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In the following setup, does method B run in a (new) transaction?

An EJB, having two methods, method A and method B

public class MyEJB implements SessionBean
    public void methodA() {

    public void methodB() {

The EJB is container managed, with methodB in requires_new transaction, and method A in required transaction. thus:

<container-transaction id="MethodTransaction_1178709616940">
  <method id="MethodElement_1178709616955">
  <method id="MethodElement_1178709616971">

Now let another EJB call methodA with an EJB method call. methodA now runs in an transaction. Will the subsequent call to methodB from methodA run in the same transaction, or does it run in a new transaction? (mind, it's the actual code here. There is no explicit ejb-call to method B)

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Your call to methodB() is an ordinary call of a method, not intercepted by the EJB container; at run-time the EJB container will inject a proxy and not an instance of your class, this is the way it intercepts calls and setup the environment before calling your method. If you use this you're calling a method directly and not through the proxy. Hence both methods will use the same transaction, regardless to what is defined in ejb-jar.xml for calls through EJB interfaces.

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In addition to what david posted, you should read – Diego Magalhães Apr 20 '10 at 13:50
Question: is this still true in EJB 3.1 and with annotations? I think so, because the distinction would still remain between local method calls and EJB invocations. – wrschneider Jan 5 '12 at 16:01
@wrschneider99 Yes, exactly. I think it's worth mentioning that the fix is to either inject a reference to the same object (for stateless or singleton) as user1656654 said, or to use SessionContext.getEJBLocalObject, getEJBObject, or getBusinessObject (possibly with getInvokedBusinessInterface) to get a proxy to the current object. – Brett Kail Sep 9 '12 at 15:52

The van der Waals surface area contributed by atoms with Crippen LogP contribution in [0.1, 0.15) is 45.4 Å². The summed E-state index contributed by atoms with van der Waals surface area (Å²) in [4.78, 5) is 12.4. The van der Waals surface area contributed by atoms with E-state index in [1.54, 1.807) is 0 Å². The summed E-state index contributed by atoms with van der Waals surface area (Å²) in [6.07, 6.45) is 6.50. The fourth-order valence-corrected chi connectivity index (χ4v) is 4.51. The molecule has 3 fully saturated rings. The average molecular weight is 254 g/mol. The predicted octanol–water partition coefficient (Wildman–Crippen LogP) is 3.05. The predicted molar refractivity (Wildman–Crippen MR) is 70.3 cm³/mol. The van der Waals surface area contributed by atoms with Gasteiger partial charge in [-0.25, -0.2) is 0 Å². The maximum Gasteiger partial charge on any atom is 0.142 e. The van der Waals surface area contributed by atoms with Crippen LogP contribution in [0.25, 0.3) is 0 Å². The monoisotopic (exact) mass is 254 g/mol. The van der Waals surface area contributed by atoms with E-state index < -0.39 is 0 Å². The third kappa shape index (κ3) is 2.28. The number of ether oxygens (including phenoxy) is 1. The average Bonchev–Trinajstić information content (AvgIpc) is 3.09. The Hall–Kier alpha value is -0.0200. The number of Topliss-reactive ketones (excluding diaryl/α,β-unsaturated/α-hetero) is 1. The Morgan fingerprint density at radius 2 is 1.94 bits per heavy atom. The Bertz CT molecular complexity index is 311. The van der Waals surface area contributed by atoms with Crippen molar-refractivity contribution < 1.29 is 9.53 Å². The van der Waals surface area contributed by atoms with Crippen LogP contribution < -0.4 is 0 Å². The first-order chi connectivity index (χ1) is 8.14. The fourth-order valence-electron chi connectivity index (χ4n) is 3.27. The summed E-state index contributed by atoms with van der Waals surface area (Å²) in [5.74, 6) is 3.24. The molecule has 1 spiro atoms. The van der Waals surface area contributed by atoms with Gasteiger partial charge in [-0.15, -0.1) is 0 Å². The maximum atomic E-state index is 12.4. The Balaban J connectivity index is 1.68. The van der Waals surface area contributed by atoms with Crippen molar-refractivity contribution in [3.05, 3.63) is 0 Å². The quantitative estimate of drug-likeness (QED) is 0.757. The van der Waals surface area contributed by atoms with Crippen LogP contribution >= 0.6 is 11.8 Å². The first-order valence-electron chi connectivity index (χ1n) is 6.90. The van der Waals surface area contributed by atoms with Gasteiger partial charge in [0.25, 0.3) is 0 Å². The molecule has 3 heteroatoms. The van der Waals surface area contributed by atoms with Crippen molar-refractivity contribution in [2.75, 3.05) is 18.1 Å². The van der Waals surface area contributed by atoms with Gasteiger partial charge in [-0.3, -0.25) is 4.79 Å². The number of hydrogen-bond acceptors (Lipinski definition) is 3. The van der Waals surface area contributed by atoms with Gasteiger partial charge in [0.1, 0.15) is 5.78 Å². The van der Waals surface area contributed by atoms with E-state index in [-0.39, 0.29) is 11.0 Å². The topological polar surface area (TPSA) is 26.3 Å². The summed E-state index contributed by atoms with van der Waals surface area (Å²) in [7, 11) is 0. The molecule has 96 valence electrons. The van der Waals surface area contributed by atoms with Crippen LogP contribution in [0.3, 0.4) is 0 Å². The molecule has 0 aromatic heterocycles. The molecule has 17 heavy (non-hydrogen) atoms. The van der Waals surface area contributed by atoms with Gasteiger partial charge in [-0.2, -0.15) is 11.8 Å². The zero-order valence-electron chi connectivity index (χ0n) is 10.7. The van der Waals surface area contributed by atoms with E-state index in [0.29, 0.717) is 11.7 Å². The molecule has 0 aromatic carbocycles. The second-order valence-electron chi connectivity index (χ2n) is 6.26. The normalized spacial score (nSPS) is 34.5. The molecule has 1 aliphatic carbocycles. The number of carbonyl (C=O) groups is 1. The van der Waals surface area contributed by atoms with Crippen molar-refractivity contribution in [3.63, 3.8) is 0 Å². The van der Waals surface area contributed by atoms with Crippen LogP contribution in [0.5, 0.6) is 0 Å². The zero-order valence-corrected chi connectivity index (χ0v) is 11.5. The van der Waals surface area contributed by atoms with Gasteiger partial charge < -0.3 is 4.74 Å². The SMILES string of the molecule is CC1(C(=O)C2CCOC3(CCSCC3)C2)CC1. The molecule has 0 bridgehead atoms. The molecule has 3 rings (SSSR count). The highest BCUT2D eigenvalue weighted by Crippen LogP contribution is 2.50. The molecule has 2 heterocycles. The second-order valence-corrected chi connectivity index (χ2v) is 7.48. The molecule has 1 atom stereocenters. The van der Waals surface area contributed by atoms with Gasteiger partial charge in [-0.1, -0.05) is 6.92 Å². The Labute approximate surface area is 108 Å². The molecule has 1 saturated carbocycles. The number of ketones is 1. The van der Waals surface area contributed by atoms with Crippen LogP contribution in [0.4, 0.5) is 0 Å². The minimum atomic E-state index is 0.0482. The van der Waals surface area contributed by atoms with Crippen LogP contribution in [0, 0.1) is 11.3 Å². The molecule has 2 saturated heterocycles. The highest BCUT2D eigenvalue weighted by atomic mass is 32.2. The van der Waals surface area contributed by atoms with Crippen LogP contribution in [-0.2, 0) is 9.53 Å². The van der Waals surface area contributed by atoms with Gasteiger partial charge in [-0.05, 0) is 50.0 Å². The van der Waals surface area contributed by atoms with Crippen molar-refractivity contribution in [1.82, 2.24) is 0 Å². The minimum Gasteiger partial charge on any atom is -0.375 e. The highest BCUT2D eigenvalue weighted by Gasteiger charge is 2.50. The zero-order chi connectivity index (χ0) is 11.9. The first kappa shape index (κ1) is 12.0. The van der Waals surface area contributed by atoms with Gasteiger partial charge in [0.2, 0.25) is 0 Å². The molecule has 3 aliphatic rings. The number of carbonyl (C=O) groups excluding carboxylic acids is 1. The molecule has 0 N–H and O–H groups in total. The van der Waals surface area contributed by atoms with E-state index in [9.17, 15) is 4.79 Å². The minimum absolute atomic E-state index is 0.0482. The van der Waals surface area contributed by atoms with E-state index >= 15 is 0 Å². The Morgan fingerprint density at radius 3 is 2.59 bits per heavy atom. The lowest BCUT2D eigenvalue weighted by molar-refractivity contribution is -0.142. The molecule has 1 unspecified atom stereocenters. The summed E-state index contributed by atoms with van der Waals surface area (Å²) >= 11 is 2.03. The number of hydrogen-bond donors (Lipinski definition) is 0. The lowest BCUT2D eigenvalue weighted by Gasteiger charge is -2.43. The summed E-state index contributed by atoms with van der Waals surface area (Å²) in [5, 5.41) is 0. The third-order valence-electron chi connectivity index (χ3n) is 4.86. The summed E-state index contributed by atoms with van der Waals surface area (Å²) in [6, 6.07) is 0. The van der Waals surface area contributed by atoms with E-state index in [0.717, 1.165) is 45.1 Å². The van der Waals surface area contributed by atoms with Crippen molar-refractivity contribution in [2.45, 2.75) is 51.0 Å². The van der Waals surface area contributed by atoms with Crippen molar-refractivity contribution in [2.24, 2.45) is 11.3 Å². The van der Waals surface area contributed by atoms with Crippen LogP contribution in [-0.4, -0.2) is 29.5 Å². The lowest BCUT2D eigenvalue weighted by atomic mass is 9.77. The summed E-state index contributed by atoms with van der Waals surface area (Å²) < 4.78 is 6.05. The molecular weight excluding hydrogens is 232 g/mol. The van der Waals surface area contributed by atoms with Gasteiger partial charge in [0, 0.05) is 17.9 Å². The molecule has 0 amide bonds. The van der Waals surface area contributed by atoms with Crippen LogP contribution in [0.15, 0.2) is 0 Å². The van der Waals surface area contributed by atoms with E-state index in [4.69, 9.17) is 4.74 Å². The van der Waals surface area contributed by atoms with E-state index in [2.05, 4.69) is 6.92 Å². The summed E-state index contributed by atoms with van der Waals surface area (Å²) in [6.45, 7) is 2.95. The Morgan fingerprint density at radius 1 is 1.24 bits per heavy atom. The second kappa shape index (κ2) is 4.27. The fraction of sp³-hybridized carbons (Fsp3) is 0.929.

@DiegoMagalhães, your link is not working. – user674669 Jan 31 '15 at 3:00

inject SessionContext, and ask it for your proxy instance:

public class UserFacade implements UserFacadeLocal {
private SessionContext context;

private void create(User user) {
        System.out.println("Users Count: "+count()); //invocation#1
        System.out.println("Users Count Through Context: "+context.getBusinessObject(UserFacadeLocal.class).count()); //invocation#2

    public int count() {
        return ((Long) q.getSingleResult()).intValue();

in 'invocation#1' this is a Local call, not passing through proxy, it will return the count

in 'invocation#2' this is a call through the proxy, and hence you annotate it not to support transaction -which is now opened by create(user) method-, this invocation will throw a transaction exception:

javax.ejb.EJBException: EJB cannot be invoked in global transaction

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Interesting hack, i am wondering if there any overall disadvantages from doing this apart from been inconsistent with the general consensus that EJB and Spring work through transactional proxies and thus transaction annotations etc. are ignored in local method calls, which obviously affects the design – nvrs Feb 21 '13 at 13:03
@nvrs, this was just a code i used to know how proxies work, but I don't know how it could be used in real life. – DrAhmedJava Apr 7 '13 at 15:02

They will use the same transaction.

If I remember well, the transaction is started by the container "before" the method is invoked and commited after it "finish".

Since "a" calls "b", "b" would use the same transaction.


I guess the best thing you can do is test it to verify it! :)

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